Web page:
The American cranberry bush (Viburnum trilobum) is a part of the Honeysuckle family and grows across the northern part of the northeast United States and into southern Canada. Called high bush cranberry in some parts of the country, the species has use as an ornamental shrub or small tree. The American cranberry bush makes an excellent hedge or barrier plant and can attract birds and small mammals with its flowers and fruit.
The American cranberry bush grows 8 to12 feet high, according to the University of Connecticut Plant Database website, with a spreading crown as wide as the bush grows tall. It is deciduous, losing its three-lobed leaves in the fall. The leaves have a trident shape and are dark green, about 2 to 5 inches long. The leaves change to red, orange and burgundy shades in the fall. The bush will have dense branches when existing in the open where it gets full sun, but it will be more sparsely branched in the shade.
Flowers and Fruit
The flowers of the American cranberry bush bloom in early June and have both male and female parts. The flowers are cream-colored and are attractive, with the flat-topped clusters containing several larger white bracts, or modified types of leaves, on the perimeter of the bunches. The flowers develop into the fruit, which is about a third of an inch long and contains a seed. The fruit is green at first but then becomes a brilliant red. It is edible, and many animals and birds will eat it. Those that persist into the winter shrivel up on the branches.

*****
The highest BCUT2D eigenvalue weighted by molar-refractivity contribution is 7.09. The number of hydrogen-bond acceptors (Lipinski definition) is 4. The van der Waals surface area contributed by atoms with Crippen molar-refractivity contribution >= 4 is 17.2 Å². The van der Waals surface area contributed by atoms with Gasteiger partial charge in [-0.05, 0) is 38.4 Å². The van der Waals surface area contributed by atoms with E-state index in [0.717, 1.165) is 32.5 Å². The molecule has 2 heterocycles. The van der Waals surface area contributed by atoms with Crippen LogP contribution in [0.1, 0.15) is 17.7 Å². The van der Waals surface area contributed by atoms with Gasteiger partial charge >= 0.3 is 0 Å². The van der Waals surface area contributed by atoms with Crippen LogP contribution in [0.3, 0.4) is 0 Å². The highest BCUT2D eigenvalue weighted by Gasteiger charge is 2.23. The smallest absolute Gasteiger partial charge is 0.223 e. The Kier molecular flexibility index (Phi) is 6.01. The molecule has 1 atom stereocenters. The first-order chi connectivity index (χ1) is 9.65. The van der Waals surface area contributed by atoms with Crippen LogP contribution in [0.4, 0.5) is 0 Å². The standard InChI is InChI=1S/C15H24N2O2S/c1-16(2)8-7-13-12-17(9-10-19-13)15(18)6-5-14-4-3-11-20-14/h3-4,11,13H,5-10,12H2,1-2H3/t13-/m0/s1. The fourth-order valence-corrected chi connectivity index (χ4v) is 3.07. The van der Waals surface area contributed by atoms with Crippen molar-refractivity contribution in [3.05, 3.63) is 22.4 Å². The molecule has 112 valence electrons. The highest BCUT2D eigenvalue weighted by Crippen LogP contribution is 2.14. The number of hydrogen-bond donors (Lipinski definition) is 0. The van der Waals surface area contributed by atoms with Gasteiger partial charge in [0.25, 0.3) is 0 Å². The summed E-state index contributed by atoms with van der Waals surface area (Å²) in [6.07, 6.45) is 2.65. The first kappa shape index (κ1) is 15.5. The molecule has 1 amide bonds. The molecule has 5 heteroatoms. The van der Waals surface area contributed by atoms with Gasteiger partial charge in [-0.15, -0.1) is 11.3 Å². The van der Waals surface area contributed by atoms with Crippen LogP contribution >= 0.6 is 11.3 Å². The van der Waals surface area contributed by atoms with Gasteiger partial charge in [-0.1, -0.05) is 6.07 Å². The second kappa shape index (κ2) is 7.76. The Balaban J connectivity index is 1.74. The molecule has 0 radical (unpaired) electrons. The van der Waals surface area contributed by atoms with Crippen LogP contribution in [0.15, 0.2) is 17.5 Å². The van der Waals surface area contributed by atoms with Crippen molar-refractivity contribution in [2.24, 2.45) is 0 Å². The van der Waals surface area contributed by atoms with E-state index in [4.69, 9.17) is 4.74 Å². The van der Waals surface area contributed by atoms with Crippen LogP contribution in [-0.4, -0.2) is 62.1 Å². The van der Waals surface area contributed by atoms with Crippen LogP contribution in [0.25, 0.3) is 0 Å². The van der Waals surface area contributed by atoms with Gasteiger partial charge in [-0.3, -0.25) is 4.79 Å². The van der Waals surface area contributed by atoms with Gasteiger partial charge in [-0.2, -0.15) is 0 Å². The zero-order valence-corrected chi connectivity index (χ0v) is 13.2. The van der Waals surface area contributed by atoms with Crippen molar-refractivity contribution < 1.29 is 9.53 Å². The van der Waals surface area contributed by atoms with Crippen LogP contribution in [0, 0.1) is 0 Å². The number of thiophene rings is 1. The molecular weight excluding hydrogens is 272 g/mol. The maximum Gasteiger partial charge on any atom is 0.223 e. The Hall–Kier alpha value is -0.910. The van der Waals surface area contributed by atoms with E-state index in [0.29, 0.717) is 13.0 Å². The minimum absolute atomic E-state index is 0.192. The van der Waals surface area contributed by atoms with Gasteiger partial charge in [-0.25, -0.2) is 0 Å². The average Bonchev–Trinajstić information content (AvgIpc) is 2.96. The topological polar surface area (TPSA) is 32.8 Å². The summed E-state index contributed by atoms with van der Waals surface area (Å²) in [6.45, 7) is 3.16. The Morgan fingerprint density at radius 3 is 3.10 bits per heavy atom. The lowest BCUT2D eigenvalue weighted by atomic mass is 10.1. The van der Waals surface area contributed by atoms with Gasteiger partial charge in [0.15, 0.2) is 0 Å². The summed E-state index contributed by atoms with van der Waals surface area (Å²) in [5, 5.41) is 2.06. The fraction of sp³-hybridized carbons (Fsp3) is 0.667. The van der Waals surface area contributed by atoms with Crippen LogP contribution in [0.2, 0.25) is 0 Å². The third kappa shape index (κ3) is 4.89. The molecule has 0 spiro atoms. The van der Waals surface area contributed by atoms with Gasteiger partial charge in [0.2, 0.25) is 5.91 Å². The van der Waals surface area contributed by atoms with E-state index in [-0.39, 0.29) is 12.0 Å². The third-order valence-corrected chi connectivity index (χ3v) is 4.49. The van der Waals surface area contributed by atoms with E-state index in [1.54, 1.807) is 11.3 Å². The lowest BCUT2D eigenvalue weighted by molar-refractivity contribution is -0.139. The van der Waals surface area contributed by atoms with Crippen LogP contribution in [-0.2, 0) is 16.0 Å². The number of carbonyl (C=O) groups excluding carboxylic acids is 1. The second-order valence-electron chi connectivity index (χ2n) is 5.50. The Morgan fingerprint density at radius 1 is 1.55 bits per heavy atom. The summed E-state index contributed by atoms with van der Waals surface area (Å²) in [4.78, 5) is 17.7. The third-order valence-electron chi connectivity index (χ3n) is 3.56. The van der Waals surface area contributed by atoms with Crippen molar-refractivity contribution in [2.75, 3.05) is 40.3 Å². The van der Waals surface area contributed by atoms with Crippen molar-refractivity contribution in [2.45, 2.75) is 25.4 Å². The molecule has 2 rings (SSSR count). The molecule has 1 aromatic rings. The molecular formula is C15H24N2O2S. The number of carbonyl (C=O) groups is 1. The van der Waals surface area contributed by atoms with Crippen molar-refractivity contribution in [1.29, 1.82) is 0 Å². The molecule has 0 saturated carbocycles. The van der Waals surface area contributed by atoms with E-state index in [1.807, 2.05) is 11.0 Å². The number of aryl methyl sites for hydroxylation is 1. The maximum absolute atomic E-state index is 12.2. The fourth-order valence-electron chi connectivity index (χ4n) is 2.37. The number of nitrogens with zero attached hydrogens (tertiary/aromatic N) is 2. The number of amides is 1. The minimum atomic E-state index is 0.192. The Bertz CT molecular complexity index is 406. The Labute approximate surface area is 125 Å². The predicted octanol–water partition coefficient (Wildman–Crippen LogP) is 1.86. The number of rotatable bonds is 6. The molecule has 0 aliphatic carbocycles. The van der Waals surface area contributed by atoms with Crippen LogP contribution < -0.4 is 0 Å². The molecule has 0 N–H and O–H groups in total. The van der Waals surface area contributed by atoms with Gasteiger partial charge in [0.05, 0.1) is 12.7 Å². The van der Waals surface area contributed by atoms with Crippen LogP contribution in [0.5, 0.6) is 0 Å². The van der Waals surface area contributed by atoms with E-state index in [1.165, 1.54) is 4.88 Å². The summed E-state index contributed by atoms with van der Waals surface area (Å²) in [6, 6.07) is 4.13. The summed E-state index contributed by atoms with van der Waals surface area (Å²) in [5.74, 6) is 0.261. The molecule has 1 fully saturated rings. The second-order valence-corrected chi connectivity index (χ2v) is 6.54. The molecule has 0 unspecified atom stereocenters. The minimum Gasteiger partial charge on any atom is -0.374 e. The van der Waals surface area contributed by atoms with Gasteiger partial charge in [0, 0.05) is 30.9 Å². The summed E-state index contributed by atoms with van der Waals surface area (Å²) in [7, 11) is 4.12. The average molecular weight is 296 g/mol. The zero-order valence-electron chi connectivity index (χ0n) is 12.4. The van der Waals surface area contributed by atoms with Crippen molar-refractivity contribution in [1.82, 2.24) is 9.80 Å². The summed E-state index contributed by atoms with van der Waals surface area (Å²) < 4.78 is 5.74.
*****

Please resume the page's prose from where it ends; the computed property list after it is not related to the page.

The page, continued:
The geographic range of this species extends from almost all of Maine through New Hampshire and Vermont and into western portions of Massachusetts. From there the cranberry bush grows in upstate New York, northern Ohio, Upper and Lower Michigan, Wisconsin, Minnesota, northern Illinois and eastern North Dakota. The range extends through southern parts of Canada from New Brunswick to Manitoba.
The plant grows best in a well-drained damp soil with an acidic pH level. It can adapt if necessary to growing in drier ground with alkaline or neutral pH levels. The cranberry bush will reach its maximum potential in an area that gets full sunshine but will also do all right in partial- to full-shade conditions. The cranberry bush handles transplanting well. The shrub is susceptible to a certain kind of stem blight that can affect entire branches right down to ground level.
Several cultivars of American cranberry bush are available for ornamental and landscaping purposes. Among them is Alfredo, which grows to 6 feet tall and has red autumn foliage. The Andrews variety is compact and dense and produces excellent fruit. Compactum is a common hybrid of the cranberry bush featuring spreading and upright branches on a 6-foot-tall shrub. Edible fruit of high quality is the highlight of the Wentworth hybrid, which also has red leaves come autumn.